We learn from the opening verses of Romans that this letter is all about the gospel of God, which centers in his Son. It is the good news of God’s saving grace in Jesus for sinners like me and you. And that good news is all about God’s peace. Paul closes his introduction with this promise and blessing: “To all in Rome who are loved by God and called to be saints: Grace and peace to you from God our Father and from the Lord Jesus Christ” (Romans 1:7).
These words come to us as more than mere formalities. They declare life-giving hope to seize and believe. The apostle announces God’s stance—his posture of grace and peace toward us in Christ. Just as the words “loved” and “saints” point back to the designation of God’s people in the Hebrew Scriptures, so this promise of peace calls to mind the great Hebrew word shalom and the Old Testament vision of peace, fulfilled in Romans in the person and work of Jesus. It is no wonder that the formal worship liturgy in some Reformed churches frequently begins with an opening salutation, a word of greeting from God through the minister, often taken from texts like Romans 1:7.
Probably the most famous shalom prayer-promise comes from Numbers 6:24-26, the benediction assigned for Aaron and his sons to proclaim to God’s people.
The Lord bless you
and keep you;
the Lord make his face shine upon you
and be gracious to you;
the Lord turn his face toward you
and give you peace.
This peace is more than the absence of war and strife. It is the positive presence of harmony, salvation, joy, blessing, and reconciliation—“the state of perfect well-being created by God’s eschatological intervention and enjoyed by the righteous.” [Douglas J. Moo, The Epistle to the Romans, The New International Commentary on the New Testament (Grand Rapids: Eerdmans, 1996), 139.] In the context of Romans, it is the reconciliation of believing Jews and believing Gentiles both with God and with each other—both vertical and horizontal. We taste it now whenever we enjoy the fruits of repentance, confession, and forgiveness with each other. One day we will experience it fully.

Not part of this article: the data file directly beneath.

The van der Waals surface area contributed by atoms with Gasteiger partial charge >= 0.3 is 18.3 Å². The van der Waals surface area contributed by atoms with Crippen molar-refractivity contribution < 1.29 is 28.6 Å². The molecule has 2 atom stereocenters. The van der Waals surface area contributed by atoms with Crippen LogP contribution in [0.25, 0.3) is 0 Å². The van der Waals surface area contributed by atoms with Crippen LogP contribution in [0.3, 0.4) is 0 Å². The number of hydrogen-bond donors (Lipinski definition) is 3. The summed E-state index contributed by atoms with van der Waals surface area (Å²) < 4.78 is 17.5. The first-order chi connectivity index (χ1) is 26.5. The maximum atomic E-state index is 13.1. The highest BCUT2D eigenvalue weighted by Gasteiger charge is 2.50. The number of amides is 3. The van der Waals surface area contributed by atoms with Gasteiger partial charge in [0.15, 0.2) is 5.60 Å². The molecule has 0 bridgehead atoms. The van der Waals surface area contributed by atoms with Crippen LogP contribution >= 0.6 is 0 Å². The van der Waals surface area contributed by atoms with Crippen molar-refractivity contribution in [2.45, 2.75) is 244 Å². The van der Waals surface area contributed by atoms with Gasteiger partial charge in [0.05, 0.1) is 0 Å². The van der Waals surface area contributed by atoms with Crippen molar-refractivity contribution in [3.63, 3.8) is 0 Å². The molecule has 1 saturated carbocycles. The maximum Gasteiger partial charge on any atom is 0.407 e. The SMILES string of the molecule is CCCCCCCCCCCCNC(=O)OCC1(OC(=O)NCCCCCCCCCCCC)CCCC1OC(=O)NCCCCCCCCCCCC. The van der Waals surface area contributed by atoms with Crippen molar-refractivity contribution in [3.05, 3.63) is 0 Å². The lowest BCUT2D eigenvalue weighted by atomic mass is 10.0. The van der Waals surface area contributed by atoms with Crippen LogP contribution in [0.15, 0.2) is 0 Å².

Who will experience this final peace? Only those who belong to God. The apostle both promises and warns, “There will be trouble and distress for every human being who does evil: first for the Jew, then for the Gentile; but glory, honor, and peace for everyone who does good: first for the Jew, then for the Gentile. For God does not show favoritism” (Romans 1:9-11). Whether Jew or Gentile, the one who knows and follows the Redeemer God will treasure God’s saving gift of shalom. On the other hand, the unbeliever who rejects God’s “way of peace” (Romans 3:17) will only reap God’s judgment.
How does someone gain God’s peace? Romans 5:1-2 replies, “Therefore, since we have been justified through faith, we have peace with God through our Lord Jesus Christ, through whom we have gained access by faith into this grace in which we now stand. And we rejoice in the hope of the glory of God.” In this compact summary of gospel blessing, Paul tells us (1) that we now have peace with God; (2) that this peace is built on our justification through faith, God’s grace-work of declaring us righteous in Christ; and (3) that this peace produces deep joy. As hymn writer Francis J. Van Alstyne (1820–1915) exclaimed,